Tom Blundell led New Zealand’s fight with a valiant 80 from 131 balls as England pressed for a first-innings advantage in the first Test in Mount Maunganui. Ben Stokes had previously taken the key wicket of Devon Conway for 77.
The first two sessions of day two were more cat-and-mouse than England’s freewheeling exploits on the first day, but they were no less exciting as Stokes rotated his bowlers in search of breakthroughs in the least responsive conditions of the match, including his own five-over spell of short balls in the hour after tea.
Conway, who had served as the cornerstone of New Zealand’s response for 51 over, was eventually dismissed by England in the midst of this onslaught. At the break, Stokes decided to challenge him with a sole diet of bouncers because he had already signalled his desire to go for his shots with three fours off Stuart Broad in the day’s opening over.
The strategy was successful in an overrun by two no-balls. Conway attempted to paddle Stokes’ eighth delivery over square leg rather than ascending into a cut shot since it was short but beyond of his line of sight. At 158 for 6, England had the opportunity they had been looking for as Ollie Pope was there to take a looping chance.
Five overs later, Jack Leach was the recipient of a long pause in action as Michael Bracewell was struck flush on the helmet by another short ball from Stokes, turning that into 182 for 7. Bracewell attempted to rocket through the line three balls after play resumed, but he was only able to scuff his shot tamely to mid-on, where Stokes was once more involved in the action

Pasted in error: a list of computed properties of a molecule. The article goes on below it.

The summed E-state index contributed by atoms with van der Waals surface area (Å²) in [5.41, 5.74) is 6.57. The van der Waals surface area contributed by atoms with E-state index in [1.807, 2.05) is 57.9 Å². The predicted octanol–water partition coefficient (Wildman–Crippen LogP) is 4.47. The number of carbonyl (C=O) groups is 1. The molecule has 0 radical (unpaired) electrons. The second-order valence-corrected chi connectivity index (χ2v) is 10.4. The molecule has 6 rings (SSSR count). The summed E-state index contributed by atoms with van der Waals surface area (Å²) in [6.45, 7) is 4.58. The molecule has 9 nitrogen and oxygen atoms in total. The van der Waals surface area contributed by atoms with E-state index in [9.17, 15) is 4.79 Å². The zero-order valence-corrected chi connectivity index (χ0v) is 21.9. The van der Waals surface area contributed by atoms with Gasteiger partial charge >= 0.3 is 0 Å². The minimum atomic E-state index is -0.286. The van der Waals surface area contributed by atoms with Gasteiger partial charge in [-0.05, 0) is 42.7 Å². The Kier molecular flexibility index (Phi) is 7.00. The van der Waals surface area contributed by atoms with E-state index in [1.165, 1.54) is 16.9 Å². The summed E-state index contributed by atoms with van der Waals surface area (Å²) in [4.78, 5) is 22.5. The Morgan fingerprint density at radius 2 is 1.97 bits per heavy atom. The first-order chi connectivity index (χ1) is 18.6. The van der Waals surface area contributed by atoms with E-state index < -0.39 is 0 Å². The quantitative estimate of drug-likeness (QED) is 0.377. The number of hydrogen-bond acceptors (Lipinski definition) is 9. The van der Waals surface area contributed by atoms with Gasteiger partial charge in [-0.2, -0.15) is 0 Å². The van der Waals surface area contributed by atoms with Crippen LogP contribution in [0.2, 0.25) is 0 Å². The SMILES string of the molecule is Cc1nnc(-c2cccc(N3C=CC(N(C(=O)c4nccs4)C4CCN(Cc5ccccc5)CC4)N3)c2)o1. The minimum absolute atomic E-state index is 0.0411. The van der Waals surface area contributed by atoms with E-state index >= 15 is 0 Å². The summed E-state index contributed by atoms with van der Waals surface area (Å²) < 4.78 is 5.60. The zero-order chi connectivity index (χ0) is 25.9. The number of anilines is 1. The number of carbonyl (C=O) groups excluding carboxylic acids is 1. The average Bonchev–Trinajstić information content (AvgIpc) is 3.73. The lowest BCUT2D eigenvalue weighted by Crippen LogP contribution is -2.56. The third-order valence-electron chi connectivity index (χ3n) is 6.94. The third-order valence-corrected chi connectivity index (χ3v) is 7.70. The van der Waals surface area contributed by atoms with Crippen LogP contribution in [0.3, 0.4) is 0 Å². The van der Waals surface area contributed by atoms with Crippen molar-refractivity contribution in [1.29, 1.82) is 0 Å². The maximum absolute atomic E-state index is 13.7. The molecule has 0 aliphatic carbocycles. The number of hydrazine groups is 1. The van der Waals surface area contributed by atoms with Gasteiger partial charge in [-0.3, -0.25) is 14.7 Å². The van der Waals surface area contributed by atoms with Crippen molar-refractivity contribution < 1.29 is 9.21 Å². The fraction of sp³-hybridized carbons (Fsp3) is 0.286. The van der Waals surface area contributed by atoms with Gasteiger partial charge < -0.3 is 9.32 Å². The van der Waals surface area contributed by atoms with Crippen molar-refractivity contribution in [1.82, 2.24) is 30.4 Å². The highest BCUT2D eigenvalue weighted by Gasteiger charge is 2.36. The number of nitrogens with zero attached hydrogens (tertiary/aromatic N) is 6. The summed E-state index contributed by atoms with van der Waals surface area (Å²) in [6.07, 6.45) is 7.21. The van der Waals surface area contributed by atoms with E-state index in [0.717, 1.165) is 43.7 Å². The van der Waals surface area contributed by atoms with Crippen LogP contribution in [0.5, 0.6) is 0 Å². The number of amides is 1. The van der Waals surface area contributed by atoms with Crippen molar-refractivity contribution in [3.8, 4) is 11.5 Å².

After being given a respite at backward square by a Stuart Broad no-ball, nightwatch Neil Wagner provided New Zealand’s innings a boost. They had started the day on a wobbly 37 for 3, still 288 runs behind. That was as good as it would go for Broad, who scored on his next over with a four and two sixes, both lifted on the pull over the backward square boundary.
Wagner could only clip the double-bluff, a longer cutter, in the air to midwicket after Broad delivered it one delivery later. It was also a significant moment because Broad and Anderson had just claimed their 1000th wicket together as a team since their first Test match at Wellington in 2008.
An old thorn in England’s side, the new man in was. In the Test series from the previous year, Mitchell amassed an astounding 538 runs, including centuries in each of the three matches. Ollie Robinson joined the attack this time, though, and scored in his first over when Mitchell padded up to a flawless outside off nipbacker and was sent on his way, lbw, without scoring
Conway was not in the mood to be humble as New Zealand’s innings was in danger of failing at 83 for 5. After drinks, he drove Leach’s opening delivery through the covers for four and advanced to a 98-ball half-century in Robinson’s next over before lifting Joe Root’s spin onto the sightscreen for a clean six.
At the other end, Blundell, Mitchell’s travelling companion with England, was soon finding his own stride. His first run came on a dabbed late cut for four off Leach, and that would turn out to be the defining shot of his innings, accounting for four of his nine fours.
Anderson believed he had finally removed Blundell with an inside edge for 74, but umpire Aleem Dar had to reverse his decision. Scott Kuggeleijn’s composed debut innings, which included a significant slog-swept six from Leach as part of a 53-run eighth-wicket stand, added to England’s frustrations. Robinson, however, unleashed a fantastic inswinger as dinnertime drew near, hitting the top of the middle and sending him on his way for 20.